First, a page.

Lethbridge, the home of the Black Velvet, is not far from the US border but there’s no doubt: Black Velvet is a Canadian whisky, not to say one of the most famous Canadian whiskeys in whole America. The very modern distillery in the south of the Canadian province of Alberta is surrounded by fields with rye and corn and situated at the edge of the Rocky Mountains - best conditions for whiskey production!
|Information about the Distillery|
It’s not only whiskey that’s produced here at the Black Velvet distillery, but if a distillery is named after one of its products it obviously plays a very big role. The Black Velvet Whisky is indeed the main brand of the distillery. Two classic blends make up the core range and they have been supplemented by some new flavored additions recently.
Black Velvet Whiskey (without age statement, but assumed to be three years) and the Black Velvet Reserve (8 years) are two blends that are smooth and fruity in character on the one hand but also provided with very spicy notes, caramel, butter and nuts on the other. This bride aroma profile is due to the whiskys that form this blend, corn as well as rye grains. But opposite to other blends the spirit is not blended after being matured and ready to be bottled, but at the distillation.
Releases like the Black Velvet Toasted Caramel or the Black Velvet Cinnamon Rush Flavored Whiskey have the finger on the pulse of the time: Those flavored whiskys have conquered the US market in the last years.
The Black Velvet Distillery is a very modern and fully automated production area with an immense output. This automation was already installed 1991. It can be read for example that every week eight to ten rail carloads of corn arrive. Production process is extremely efficient and the company is proud to “extract every last bit of alcohol from the starch”.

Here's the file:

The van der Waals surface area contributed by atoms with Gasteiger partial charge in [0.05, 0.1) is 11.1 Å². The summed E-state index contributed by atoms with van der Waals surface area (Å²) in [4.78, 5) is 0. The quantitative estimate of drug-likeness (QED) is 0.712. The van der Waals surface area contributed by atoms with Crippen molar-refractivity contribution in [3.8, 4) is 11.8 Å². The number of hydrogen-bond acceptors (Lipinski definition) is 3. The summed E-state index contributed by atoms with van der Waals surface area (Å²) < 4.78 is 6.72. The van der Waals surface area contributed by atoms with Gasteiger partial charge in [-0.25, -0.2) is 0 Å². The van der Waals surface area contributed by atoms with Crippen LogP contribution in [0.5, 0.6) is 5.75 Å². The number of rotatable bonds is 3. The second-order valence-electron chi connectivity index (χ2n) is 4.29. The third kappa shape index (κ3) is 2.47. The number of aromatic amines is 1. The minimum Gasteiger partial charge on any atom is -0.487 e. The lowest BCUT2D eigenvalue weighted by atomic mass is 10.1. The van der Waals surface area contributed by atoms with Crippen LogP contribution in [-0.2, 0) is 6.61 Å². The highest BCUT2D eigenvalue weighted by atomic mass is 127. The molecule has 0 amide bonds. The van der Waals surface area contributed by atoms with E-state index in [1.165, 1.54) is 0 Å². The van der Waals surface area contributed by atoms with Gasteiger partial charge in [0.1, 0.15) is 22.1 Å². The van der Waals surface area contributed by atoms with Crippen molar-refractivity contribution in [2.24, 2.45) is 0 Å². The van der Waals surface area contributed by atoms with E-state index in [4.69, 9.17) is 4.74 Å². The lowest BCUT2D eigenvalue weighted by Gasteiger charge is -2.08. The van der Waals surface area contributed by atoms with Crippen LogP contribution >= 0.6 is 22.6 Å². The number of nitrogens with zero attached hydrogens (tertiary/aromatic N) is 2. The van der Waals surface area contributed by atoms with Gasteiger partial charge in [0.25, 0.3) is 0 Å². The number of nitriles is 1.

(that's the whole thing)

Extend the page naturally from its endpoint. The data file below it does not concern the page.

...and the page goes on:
The production here at Black Velvet Distillery goes from grain to barrels which are stored here in the warehouses. After maturation the whiskey for Canada is bottled here directly, but a large majority, about 85 %, leaves for California and Kentucky, where most of the bottling is done to sell the Black Velvet on the US market. Close to 100 tanker carloads are shipped there every year, one of them equal to 100.000 liters: Black Velvet is the second bestselling Canadian whiskey in the US after Crown Royal.
Former known as “Black Label”, the name of the brand was changed to Black Velvet end of 1940s on behalf of Master Distiller Jack Napier. The black label stayed, but the taste has gained center stage. Napier also was the head behind the new blending method that since 1951 has made the Black Velvet Whiskey special: Blending at distillation, not after maturation.
To that time Black Velvet was produced in Quebec at Schenley Industries. The brand Black Velvet was sold to Grand Metropolitan in 1987, to Diageo in 1997 and further on to Constellation Brands (to that time still named Canandaigua Brands) in 1999.
The distillery here in Lethbridge was established in 1973. When Constellation decided to concentrate all its whiskey production in 2009, it renamed the former Palliser Distillery to Black Velvet Distillery.
There’s no visitor center at the Black Velvet Distillery and no tours are offered.